Thursday, 12 May 2011

Reviewlette - Stone Spring by Stephen Baxter

It's roughly 7,300 BC, life is hard but nature provides and the people of Etxelur are proud that their daily lives hardly touch the landscape.

Vast quantities of the Earth's water have been locked up in the ice-caps but now they're starting to melt, and unfortunately, the sea wants its land back.

The land in question lies between modern England and the European continent smack dab in the middle of, what is now called, the North Sea.

We follow Ana and her people as she fights back after a devastating tsunami: building dykes to hold back the sea. So setting the seeds for an alternate history for Europe which will lead ... well, as this is the first in a trilogy, I don't know yet.

We're also introduced to ancient peoples from other parts of Europe along with individuals who have travelled far in their quest to trade or simply to survive.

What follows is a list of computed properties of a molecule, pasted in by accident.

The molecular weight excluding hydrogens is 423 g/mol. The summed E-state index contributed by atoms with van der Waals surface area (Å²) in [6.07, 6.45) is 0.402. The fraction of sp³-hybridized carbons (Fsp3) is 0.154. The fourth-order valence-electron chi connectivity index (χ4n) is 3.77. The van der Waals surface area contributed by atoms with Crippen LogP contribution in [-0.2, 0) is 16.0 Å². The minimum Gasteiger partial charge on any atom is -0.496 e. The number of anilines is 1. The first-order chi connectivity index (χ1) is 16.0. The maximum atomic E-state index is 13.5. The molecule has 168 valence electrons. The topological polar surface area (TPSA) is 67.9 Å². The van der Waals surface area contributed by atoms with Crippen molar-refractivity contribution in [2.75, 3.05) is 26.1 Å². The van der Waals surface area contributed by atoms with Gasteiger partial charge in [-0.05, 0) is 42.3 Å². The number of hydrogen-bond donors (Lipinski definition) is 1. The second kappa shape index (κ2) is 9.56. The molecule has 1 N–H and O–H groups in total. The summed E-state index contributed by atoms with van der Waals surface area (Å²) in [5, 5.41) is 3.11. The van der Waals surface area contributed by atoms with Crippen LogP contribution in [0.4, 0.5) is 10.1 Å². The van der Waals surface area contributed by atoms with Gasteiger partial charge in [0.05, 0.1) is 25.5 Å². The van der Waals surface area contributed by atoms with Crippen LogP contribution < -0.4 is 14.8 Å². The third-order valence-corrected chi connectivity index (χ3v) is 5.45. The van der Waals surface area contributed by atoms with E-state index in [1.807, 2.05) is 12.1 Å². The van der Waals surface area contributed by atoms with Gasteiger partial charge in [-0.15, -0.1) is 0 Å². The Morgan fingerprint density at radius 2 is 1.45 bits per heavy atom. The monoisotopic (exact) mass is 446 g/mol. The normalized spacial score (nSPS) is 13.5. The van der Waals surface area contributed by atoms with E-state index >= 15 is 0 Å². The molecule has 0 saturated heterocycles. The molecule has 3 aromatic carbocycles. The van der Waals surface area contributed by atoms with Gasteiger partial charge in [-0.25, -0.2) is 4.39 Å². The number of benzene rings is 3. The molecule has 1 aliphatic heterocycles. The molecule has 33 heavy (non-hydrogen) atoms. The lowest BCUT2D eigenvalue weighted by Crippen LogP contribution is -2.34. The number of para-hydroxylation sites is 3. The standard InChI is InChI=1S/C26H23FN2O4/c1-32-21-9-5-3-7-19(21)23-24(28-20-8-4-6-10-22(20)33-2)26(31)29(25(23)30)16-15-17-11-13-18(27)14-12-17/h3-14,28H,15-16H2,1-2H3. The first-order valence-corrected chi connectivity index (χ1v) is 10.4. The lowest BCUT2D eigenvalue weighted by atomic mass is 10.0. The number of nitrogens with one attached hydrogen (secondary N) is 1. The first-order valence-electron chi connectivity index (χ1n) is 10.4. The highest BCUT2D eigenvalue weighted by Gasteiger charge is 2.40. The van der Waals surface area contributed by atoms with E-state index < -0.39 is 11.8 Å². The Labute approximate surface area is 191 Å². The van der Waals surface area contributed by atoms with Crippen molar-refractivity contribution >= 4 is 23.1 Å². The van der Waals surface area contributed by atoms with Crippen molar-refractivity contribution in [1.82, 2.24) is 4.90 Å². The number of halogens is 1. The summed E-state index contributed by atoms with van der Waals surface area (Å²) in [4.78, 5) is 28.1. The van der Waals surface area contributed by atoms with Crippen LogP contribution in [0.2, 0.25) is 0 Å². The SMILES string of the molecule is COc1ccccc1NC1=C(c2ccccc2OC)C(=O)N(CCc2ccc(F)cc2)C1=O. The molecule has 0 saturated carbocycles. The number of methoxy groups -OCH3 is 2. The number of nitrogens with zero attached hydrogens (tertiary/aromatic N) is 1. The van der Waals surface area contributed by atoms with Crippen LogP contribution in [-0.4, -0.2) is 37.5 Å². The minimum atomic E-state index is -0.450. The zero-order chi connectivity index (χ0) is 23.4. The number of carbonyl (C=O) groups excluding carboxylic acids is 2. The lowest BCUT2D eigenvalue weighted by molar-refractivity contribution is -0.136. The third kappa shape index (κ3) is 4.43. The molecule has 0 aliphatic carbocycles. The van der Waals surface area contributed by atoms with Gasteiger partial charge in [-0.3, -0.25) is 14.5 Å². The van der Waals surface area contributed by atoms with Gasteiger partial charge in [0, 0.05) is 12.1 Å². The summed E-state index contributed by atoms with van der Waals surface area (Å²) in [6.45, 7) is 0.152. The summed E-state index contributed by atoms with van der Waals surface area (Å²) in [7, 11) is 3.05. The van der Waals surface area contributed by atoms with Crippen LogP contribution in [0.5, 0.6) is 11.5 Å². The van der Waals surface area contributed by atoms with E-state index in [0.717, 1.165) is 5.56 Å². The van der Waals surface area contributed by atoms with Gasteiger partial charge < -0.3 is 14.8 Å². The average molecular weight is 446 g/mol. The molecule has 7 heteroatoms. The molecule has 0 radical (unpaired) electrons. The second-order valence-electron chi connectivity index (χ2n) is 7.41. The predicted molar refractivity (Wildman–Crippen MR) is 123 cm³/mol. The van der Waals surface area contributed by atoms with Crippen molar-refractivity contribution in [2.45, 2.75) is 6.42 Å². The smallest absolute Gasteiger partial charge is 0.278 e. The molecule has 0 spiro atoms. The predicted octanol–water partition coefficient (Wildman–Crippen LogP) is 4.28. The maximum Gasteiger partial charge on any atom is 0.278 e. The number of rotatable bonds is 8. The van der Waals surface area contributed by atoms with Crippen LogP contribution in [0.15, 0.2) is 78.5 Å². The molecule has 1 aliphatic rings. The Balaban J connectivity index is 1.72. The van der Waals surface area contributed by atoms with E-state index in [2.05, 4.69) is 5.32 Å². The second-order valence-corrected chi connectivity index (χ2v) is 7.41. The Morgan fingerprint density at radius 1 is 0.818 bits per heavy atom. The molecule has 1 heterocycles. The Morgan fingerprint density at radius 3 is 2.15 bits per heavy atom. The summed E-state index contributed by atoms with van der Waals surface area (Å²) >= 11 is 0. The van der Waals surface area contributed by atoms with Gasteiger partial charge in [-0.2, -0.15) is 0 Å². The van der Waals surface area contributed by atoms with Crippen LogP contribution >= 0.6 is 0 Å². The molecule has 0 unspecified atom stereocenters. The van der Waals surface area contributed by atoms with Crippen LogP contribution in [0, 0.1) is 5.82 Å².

It's a fascinating read, well written and absorbing, and the characters mature well as the story unfolds.

If I've one small issue with this book - as with most of Stephen's books - it's that it can be very dry. But then again, this is Mr Baxter's style. His works are always superbly researched and easy to read. I just wish there was a little more ... I want to say, ironic levity. Is there such a thing? It's just that everything is so damn serious. I'm thinking that, in other works, lines like, "We're going to need a bigger boat" give us a human perspective I think is lacking in this tome. (That may just be the inappropriate-quipper in me.)

But it's still a very good read. I'll be looking for the second in the trilogy next time I'm at the library.

You read it. Tell me what you think.

In the meantime I'm starting on Greg Bear's Quantico. Based in the near future, the strap-line is, "Three FBI agents. One Armageddon."


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1 comment:

  1. The setting of this book sounds intriguing! I'll have to check it out--although I do agree, that "ironic levity" can be nice once in while. Helps to break up all the seriousness; and it follows human nature.